And for the northern economies of Germany, the Netherlands and Finland? Being in the Euro gives them a more stable economic environment, at a time when the global economy has been destabilised by the rising of China and other emerging markets. With a lower exchange rate than otherwise they have been able to preserves their exporting industries and maintain a degree of social stability. You only have to look at Britain to see what might have happened otherwise. There a short-term boom and appreciating exchange rate led to a flooding in of cheap imports and a hollowing out of export industries. Living standards grew for a while, but it could not last. The country is still struggling to escape the bust of 2008/09, with exports remaining weak.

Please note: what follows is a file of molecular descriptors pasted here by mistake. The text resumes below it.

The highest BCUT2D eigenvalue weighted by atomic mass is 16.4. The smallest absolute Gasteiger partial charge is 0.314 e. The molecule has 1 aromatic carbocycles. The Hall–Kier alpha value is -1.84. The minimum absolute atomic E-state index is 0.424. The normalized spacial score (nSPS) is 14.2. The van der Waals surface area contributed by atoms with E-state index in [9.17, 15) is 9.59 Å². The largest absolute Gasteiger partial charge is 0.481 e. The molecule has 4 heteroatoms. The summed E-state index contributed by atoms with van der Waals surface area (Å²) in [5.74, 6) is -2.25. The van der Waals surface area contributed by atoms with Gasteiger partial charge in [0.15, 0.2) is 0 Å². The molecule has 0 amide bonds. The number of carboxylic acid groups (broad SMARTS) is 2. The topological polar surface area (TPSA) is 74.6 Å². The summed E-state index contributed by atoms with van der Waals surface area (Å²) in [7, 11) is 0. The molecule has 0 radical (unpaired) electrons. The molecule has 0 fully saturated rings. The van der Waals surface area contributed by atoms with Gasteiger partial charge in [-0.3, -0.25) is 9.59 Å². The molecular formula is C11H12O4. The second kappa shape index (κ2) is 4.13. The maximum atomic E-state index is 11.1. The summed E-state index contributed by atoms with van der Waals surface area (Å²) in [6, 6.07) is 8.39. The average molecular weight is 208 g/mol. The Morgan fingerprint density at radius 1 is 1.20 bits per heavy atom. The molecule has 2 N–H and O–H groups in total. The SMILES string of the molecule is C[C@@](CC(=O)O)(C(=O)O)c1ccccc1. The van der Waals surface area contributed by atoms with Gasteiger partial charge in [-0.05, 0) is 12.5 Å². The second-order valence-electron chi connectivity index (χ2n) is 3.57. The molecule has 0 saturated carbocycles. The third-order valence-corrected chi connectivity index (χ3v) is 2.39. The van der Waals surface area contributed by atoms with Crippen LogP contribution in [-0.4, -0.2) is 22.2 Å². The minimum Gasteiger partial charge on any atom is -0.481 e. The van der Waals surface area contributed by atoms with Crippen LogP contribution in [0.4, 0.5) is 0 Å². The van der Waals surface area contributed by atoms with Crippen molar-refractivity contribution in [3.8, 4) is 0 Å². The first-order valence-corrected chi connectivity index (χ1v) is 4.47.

The first decade and a half of the Euro has not been a happy experience, taken as a whole. But these are difficult times for developed world economies. In these circumstances the Euro remains a good idea, and indeed eastern European countries are still queuing to join. In the rough, interconnected world that is the modern economy, living with a freely floating currency is much harder than many would have you believe.